Clearly this next letter shows that in early June, Lafayette interpreted the 31 May letter from General Washington and Castries letter to mean New York was not a practicable military objective.
3 June, 1781 Lafayette to Washington
“My dear General
I heartily wish, my dear General, my conduct may be approved of particularly by you.” “Your presence, my dear General, would do a great deal. Should these detachments be increased by three or four thousand and the French army come this way, leaving one of your generals at Rhode Island, and two or three in the Jerseys, you might be on the offensive in this quarter, and there could be a southern army in Carolina. Your presence would do immense good but I would wish you to have a large force. General Washington before he first personally appears must be strong enough to hope success. Adieu, my dear general, with the highest respect and most tender affection, I have the honor to be yours.” Lafayette “If you persist in the idea to come this way you may depend upon about 3000 militia in the field relieved every two months. Your presence will induce them to turn out with great spirit.”
Washington then advised Lafayette not to be hasty and attempt any risky action, but from the dates you can see their letters cross.
4 June, 1781 Washington to Lafayette
“No rational person will condemn you for not fighting with the odds against you and while so much is depending upon it. But all will censure a rash step if it is not attended with success.”
It was at this time that Washington asked Rochambeau if his French officers would be willing to serve under Lafayette. The Duke de Lauzun was willing, but the rest were reluctant, or even threatened they would quit the army. Lauzun reported that in his diary.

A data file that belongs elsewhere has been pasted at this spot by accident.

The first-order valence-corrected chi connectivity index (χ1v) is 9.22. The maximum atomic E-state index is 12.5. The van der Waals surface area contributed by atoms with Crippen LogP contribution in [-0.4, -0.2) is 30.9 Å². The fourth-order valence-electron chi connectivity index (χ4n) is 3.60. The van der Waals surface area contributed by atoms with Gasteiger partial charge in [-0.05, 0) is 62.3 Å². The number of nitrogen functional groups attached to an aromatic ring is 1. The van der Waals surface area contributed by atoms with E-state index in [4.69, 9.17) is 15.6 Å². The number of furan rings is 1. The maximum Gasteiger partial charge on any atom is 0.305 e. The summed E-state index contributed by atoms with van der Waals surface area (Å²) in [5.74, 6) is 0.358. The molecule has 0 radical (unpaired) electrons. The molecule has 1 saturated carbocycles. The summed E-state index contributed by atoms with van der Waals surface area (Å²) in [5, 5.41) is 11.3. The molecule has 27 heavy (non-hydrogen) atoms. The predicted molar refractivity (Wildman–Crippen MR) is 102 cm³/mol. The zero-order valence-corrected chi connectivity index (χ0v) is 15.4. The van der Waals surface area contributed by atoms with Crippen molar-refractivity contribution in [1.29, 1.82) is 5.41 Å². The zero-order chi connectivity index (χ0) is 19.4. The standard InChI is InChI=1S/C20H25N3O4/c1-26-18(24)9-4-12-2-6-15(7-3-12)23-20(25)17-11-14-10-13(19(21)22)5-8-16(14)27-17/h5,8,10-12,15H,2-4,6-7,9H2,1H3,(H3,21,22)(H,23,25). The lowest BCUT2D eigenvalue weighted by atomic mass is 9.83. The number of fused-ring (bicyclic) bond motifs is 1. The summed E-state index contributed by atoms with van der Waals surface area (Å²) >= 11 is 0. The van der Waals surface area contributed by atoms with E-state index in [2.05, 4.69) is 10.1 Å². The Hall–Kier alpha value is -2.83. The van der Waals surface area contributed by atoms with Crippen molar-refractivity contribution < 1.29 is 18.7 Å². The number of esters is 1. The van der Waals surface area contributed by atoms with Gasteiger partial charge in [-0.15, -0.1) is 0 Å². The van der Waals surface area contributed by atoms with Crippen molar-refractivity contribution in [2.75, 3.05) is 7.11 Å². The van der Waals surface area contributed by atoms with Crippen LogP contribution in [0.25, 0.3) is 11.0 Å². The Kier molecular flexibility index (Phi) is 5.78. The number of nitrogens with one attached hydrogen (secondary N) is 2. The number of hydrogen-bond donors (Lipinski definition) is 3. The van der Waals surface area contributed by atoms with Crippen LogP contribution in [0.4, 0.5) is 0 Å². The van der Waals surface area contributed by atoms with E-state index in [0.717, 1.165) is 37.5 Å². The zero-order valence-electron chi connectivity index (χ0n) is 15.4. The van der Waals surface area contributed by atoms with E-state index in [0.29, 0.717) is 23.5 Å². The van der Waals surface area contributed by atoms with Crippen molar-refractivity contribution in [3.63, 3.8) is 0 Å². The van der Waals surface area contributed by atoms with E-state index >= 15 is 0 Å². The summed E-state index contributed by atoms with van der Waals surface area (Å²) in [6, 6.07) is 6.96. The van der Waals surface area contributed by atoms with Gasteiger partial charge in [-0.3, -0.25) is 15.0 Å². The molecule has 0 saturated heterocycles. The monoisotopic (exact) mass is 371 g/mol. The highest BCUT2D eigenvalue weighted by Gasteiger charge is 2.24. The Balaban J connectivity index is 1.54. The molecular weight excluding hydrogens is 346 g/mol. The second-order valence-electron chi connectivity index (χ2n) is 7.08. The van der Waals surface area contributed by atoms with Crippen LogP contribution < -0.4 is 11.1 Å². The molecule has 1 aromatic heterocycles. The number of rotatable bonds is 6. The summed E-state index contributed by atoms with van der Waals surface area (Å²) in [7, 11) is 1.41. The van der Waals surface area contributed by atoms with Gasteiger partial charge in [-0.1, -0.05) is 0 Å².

June 18, 1781 Lafayette to Washington
“My Dear General
I heartily wish, my dear general, our movements may meet with your approbation. In spite of every obstacle thrown in our way I shall collect our forces to a point- 800 light infantry, 700 Pennsylvanians, 50 dragoons, 900 riflemen 2000 militia, and 400 new levies (recruits).”
In the next letter Washington indicated to Lafayette that Lafayette had interpreted the Wethersfield Plan correctly. The joined army would indeed march south. Note this means that the march to the south was determined at Wethersfield just as Rochambeau said in his memoirs (NL 35). This is long before modern revisionists would have us believe.
29 June, 1781 Washington to Lafayette
“You are acquainted with our general plan. Particulars I dare not enter into until I am assured from yourself that there is no danger of my letters falling among those clouds of light troops which you tell me in your last, surround Lord Cornwallis’s army.”
Lafayette writes more of how he creates an illusion of an army.
8 July, 1781 Lafayette to Washington